Sure, they might know more than the rest of their Kindergarten class for a few months, but the children who will genuinely learn and excel steadily will be those who can continue to retain more and more.
(3) Release yourself from the idea that you are your 3-year-old’s only hope.
Their acceptance into Harvard does not depend on whether you have had them memorize 100 animal names and sounds. If you don’t teach them to read by their 4th birthday this does not mean they will not graduate high school.
The entire future of your child’s education does not rest on how much information, knowledge and facts you can shove into your child’s brain. Be released! Know that these young years are a time where you can teach valuable life skills (that you are probably already teaching), and leave the burden of teaching on the teachers.
Unless of course you homeschool then, yeah, you’re both. Life skills include the skills listed in (1) above, as well as teaching them general common sense, street smarts, health, safety and moral lessons that need to be learned while they are young. Of course – OF COURSE – you will end up teaching them many things.
In fact, young children can’t help but learn. I’m simply saying it’s more important to focus your energies on the bigger picture (solid foundation) instead of the smaller picture (facts and figures).
(4) Focus on being a mother, not an educator, and then you’ll naturally become both.
Now, life is about learning. I’m 31, ahem, and still learning everyday. Society, culture, and our own desire to give our children the best possible future often combine to create an unnatural and burdensome idea that we should do everything and be everyone all the time.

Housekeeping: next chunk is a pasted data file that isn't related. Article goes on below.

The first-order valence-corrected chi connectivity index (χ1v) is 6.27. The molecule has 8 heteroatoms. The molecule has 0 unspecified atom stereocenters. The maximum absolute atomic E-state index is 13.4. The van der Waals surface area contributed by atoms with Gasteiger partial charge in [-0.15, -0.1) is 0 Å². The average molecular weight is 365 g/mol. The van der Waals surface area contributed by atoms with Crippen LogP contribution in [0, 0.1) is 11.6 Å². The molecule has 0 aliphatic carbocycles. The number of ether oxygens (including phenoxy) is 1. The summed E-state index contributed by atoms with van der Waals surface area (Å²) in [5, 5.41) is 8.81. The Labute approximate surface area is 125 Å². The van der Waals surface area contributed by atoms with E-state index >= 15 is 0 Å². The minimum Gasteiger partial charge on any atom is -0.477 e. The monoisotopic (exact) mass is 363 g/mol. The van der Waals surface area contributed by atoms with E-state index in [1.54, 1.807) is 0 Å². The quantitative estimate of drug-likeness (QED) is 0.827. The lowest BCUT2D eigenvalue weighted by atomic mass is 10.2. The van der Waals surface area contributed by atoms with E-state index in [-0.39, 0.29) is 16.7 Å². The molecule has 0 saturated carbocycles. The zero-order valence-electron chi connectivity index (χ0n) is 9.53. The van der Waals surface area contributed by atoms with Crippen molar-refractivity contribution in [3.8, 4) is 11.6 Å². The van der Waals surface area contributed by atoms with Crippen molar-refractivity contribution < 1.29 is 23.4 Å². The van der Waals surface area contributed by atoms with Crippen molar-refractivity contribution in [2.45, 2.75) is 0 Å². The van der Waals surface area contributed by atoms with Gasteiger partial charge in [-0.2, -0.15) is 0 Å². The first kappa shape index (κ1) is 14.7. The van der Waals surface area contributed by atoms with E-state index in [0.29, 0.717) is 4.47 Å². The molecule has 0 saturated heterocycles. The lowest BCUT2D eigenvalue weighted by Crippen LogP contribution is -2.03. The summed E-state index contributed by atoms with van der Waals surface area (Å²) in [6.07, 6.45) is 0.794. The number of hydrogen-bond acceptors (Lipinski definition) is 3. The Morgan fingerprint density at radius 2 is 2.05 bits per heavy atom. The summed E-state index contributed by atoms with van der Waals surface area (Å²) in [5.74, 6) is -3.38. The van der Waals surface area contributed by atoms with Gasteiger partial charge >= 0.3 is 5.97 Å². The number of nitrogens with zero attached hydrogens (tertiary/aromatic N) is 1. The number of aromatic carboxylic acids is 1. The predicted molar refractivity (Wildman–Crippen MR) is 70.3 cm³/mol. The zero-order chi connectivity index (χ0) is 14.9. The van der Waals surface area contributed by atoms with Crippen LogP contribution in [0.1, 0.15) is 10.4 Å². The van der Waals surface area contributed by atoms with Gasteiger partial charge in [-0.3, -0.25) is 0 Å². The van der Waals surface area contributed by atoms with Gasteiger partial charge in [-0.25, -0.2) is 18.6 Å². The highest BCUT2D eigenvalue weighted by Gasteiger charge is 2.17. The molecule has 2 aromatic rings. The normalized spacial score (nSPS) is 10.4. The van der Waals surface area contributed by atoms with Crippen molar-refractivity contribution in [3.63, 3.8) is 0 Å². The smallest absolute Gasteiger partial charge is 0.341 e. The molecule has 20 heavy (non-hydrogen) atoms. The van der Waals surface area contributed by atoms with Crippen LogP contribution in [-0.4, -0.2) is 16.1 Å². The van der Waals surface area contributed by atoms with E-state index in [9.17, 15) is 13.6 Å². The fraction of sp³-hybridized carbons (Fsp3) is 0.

Mothers train in life skills, critical thinking, thoughtfulness, self-control, self-discipline, responsibility and beyond. These things will stay with a child for life. Out of these things will flow lessons and opportunities to teach about other things. Your child will learn many new things by going to the zoo. However, you don’t take them to the zoo just so they’ll know more facts about animals, do you?
Don’t feel the pressure to have your child reading, counting to 500, and knowing their multiplication tables by Kindergarten simply out of fear that they’ll be at a disadvantage. They’ll be at a far greater disadvantage if you don’t help them to become the type of children who learn well.
(5) Make your activities twofers.
Many times throughout the day you’ll have the opportunity to build a framework and teach things.
Structured activities like memory, reading books, and talking with your kids after TV shows or movies not only helps build skills of critical thinking, focusing, and growing their attention spans, it will also inevitably expose them to new things and ideas.
Here you’re doing both. But know, that even setting up an indoor bowling alley in your hallway and playing with it for 20 minutes can be just as developmentally important.
They learn how to focus, they learn they cannot flit from this activity to the next after 3 minutes, they learn hand-eye coordination, and they are exploring and having fun.
We mothers put so much pressure on ourselves to be the ‘saviors’ of our children and protectors of their future. This is a right and normal instinct. If you’re still reading then you obviously care enough about your role as a mother to do what you think is best.
I hope you can feel less pressure, less stress, and less responsibility to shove facts, information, games, DVDs, TV shows, videos, and flashcards into your child’s brain “just because” that is what is supposed to help make them smart.
I hope you feel released to just be a mom, teach the moral lessons that teachers aren’t paid to impart. Teach the character building lessons that aren’t the teacher’s job to teach anyway. Love them, play with them, and help them learn to think for themselves.
That will be far more beneficial to their futures than the latest over-priced educational toy.